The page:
But it gradually became clear that Inmos was not going to be able to sustain its early momentum in designing and manufacturing commercially useful transputers. So Meiko started using other vendors' chips to increase their power. At the same time, the company slowly moved much of its operations to the US to be closer to its major markets.

Most important, despite the recession, Meiko has produced a second generation of the machine. This does not contain transputers, but uses the SPARC microprocessor designed by Sun Microsystems for their work stations.

There can be dozens or hundreds of SPARCs in Meiko's new machines, depending on the computing power required. Each can be coupled with two small arithmetic processors manufactured by the Japanese giant Fujitsu and with special-purpose chips produced by Meiko.

This combination has proved so effective that the Lawrence Livermore National Laboratory, outside San Francisco, has decided to make its next major supercomputer purchase from Meiko. It will be the first time the laboratory has bought a parallel computer, rather than a more traditional design, to support the bulk of its work. The Meiko design will be one of the fastest and most powerful supercomputers in the world.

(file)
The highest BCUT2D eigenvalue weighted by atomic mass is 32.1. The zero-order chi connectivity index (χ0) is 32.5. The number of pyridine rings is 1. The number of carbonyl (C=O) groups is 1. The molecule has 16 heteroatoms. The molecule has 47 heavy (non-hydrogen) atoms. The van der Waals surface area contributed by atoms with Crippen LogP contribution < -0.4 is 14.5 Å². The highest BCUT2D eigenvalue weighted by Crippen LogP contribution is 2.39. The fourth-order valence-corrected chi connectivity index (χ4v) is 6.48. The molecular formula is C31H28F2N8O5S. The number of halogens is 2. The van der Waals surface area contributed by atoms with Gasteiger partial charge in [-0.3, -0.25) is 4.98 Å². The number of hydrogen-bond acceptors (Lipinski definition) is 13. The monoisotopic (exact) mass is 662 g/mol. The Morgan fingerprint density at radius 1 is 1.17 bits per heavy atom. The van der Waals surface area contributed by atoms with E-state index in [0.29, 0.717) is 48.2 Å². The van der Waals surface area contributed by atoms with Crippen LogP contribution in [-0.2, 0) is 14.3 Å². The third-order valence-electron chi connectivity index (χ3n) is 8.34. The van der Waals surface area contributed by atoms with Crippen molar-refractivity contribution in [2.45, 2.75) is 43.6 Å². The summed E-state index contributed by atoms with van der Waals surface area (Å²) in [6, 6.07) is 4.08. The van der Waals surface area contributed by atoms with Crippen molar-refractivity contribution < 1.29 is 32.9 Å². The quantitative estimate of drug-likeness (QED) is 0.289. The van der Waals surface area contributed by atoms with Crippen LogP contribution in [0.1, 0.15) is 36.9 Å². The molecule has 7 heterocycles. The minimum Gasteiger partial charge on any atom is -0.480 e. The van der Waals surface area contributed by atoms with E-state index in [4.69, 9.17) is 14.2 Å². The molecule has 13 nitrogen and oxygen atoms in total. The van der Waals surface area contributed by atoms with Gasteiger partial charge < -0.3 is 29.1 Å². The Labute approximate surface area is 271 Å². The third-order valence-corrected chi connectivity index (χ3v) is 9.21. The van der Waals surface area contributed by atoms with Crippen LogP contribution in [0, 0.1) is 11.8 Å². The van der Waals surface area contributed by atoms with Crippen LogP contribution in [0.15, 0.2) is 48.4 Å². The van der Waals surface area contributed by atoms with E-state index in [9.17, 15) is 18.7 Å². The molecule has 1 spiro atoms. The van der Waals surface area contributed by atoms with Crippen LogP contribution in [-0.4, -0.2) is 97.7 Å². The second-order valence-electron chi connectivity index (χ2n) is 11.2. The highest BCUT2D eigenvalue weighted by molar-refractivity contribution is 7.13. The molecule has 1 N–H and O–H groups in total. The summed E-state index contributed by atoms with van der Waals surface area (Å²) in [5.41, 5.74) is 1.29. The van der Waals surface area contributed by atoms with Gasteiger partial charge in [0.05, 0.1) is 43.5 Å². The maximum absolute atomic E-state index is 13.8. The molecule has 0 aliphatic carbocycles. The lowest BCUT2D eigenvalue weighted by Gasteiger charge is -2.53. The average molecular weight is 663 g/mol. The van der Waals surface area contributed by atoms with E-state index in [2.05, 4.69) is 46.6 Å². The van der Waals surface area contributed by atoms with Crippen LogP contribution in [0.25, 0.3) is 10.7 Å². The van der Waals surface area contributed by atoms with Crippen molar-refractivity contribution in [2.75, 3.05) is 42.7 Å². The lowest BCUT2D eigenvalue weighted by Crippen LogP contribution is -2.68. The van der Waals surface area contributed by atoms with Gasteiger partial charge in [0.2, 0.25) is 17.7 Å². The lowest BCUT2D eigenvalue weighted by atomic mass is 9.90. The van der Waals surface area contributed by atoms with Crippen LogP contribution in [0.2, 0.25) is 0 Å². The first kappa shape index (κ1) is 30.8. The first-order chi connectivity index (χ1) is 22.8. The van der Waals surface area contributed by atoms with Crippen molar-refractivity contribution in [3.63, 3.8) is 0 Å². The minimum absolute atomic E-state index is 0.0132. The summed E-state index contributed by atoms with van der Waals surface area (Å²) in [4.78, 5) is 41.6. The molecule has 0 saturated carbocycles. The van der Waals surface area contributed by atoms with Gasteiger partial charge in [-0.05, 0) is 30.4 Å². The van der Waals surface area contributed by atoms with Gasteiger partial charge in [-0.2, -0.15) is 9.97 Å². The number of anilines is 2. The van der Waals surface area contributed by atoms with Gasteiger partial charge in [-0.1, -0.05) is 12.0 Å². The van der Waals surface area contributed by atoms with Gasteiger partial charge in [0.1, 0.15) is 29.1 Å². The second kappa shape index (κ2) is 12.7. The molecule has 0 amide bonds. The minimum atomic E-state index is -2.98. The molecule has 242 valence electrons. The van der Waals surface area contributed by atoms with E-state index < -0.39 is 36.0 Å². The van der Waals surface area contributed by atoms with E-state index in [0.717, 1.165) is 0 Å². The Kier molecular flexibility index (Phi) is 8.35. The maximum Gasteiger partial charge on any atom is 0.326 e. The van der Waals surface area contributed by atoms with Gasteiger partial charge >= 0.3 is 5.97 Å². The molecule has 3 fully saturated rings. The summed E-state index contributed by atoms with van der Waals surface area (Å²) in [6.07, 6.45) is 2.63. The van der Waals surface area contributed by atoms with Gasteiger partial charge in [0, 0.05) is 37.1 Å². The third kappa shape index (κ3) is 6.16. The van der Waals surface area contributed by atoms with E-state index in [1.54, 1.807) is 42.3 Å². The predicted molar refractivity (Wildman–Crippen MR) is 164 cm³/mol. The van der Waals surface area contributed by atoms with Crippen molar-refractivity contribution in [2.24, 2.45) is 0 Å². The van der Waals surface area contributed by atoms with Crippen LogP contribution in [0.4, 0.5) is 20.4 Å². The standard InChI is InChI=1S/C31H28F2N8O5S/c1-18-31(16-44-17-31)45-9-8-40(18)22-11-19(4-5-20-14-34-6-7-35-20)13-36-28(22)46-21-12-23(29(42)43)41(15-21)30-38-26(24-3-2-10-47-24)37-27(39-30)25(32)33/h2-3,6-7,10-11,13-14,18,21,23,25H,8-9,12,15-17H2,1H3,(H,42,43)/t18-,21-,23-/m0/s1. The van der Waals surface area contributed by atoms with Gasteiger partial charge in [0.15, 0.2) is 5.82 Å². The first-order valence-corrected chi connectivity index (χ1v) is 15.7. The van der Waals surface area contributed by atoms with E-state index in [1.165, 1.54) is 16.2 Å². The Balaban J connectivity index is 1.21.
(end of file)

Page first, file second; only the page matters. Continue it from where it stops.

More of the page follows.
The Livermore was originally set up for nuclear weapons research, but has since branched out into environmental modelling and energy production and conservation.

Along with Nasa, the National Security Agency and the Weather Bureau, US government laboratories have a tradition of buying the latest supercomputing hardware and squeezing the ultimate in performance out of it. They also have bought only from a select few firms, all US companies. .

The Livermore's surprise announcement brought fierce criticism in the US, most notably in an article in the New York Times last month, which accused Meiko of selling computers to Israel for use in nuclear weapons design. The article neglected to mention similar sales by American companies. In fact, Meiko's sale was not for weapons work and was approved by British authorities.